Passkeys Are Cool, But They Aren’t Enterprise-Ready

Passkeys Are Cool, But They Aren't Enterprise-Ready

October 13, 2023 at 04:38PM

Passkeys, a passwordless authentication technology supported by major internet firms like Apple, Google, and Microsoft, offer a user-friendly solution for accessing websites and cloud applications. However, their usability does not meet the control and attestation requirements of large corporations. Passkeys are expected to be integrated into the existing public key infrastructure (PKI) or credential-based system used by enterprises. While passkeys can eliminate the risk of phishing attacks, businesses are still hesitant to adopt them. Passkey providers and identity-and-access-management companies need to address the concerns of enterprises for wider adoption in the corporate world.

Based on the meeting notes, the growing support for passkeys means that consumers and small businesses now have an easy-to-use technology for passwordless access to websites and cloud applications. Passkeys are supported by major internet firms like Apple, Google, and Microsoft, which simplifies their use for consumers. However, passkeys may not be suitable for large corporations as they lack the control and attestation necessary in such environments. Passkeys are likely to develop into an optional factor in the current public key infrastructure (PKI) or credential-based system in large corporations.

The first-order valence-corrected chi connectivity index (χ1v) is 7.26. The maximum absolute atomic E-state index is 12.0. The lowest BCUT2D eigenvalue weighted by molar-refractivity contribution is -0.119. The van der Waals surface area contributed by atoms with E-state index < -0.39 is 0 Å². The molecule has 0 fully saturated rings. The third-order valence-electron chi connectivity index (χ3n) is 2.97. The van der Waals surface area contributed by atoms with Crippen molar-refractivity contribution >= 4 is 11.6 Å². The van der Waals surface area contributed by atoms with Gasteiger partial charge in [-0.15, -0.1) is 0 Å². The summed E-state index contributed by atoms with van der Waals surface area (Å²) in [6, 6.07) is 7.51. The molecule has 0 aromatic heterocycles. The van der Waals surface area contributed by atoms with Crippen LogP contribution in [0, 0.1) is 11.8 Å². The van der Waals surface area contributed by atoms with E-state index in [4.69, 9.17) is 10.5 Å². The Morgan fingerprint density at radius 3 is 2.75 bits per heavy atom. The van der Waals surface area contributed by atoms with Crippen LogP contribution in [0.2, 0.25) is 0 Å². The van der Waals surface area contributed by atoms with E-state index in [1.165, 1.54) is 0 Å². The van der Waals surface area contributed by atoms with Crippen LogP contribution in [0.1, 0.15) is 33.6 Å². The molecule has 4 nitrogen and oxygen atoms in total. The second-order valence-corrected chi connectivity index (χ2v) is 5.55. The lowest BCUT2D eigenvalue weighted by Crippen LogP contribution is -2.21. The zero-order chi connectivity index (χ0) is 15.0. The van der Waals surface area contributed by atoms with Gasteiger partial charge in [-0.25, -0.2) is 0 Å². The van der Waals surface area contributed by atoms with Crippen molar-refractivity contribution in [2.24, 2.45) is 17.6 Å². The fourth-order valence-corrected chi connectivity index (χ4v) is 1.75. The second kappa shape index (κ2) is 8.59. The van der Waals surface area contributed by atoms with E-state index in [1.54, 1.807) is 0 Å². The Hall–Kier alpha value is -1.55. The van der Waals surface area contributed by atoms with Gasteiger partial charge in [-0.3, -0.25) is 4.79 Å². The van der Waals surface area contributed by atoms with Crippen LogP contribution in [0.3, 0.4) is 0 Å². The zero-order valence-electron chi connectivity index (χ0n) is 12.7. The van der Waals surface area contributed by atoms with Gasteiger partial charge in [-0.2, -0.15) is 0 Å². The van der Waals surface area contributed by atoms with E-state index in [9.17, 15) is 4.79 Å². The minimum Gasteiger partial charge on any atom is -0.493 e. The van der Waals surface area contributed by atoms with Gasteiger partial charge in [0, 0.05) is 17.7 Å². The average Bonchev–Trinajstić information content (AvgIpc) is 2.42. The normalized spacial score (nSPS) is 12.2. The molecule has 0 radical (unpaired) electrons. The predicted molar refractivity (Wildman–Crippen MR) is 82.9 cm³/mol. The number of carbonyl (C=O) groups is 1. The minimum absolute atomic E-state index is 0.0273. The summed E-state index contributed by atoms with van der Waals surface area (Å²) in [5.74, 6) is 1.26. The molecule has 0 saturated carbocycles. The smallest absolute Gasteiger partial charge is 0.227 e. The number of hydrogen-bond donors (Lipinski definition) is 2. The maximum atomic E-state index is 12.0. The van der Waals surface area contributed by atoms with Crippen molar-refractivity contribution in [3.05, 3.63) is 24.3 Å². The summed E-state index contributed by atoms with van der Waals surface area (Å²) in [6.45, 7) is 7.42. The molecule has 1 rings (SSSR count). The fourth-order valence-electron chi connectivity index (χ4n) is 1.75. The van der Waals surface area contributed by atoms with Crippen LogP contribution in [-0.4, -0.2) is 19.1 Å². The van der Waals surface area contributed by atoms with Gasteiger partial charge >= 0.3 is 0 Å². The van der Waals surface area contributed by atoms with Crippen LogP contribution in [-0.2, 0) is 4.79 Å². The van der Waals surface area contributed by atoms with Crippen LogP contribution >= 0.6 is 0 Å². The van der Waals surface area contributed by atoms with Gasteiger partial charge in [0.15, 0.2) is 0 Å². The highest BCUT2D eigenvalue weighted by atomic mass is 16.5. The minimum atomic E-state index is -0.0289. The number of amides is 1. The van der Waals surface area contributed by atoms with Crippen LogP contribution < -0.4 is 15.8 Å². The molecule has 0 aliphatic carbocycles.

Major companies like Google, Apple, and Microsoft have already started supporting passkeys in their hardware and software. Passkeys have the potential to eliminate phishing attacks as there are no passwords to steal. Recovering passkeys when a device is lost has been a challenge, but Apple, Google, and Microsoft solve this problem by tying the keys to their services.

Despite the promise of passkeys, businesses are still hesitant to adopt them. Passkeys hold the promise of providing a standardized PKI for companies, but there are four requirements that need to be met: guaranteeing that keys cannot move, solving the recovery problem, working across different devices and browsers, and allowing centralized management of policy for devices.

While some small businesses may mandate the use of passkeys, larger companies are more likely to encounter passkeys as an authentication option for their customers. If the enterprise-use problems of passkeys are solved by passkey providers and identity-and-access-management (IAM) companies, passkeys could become more popular in business settings. IAM companies like Okta focus on managing identities and access privileges, ensuring device security, and supporting a zero-trust approach to security in the workforce identity context.

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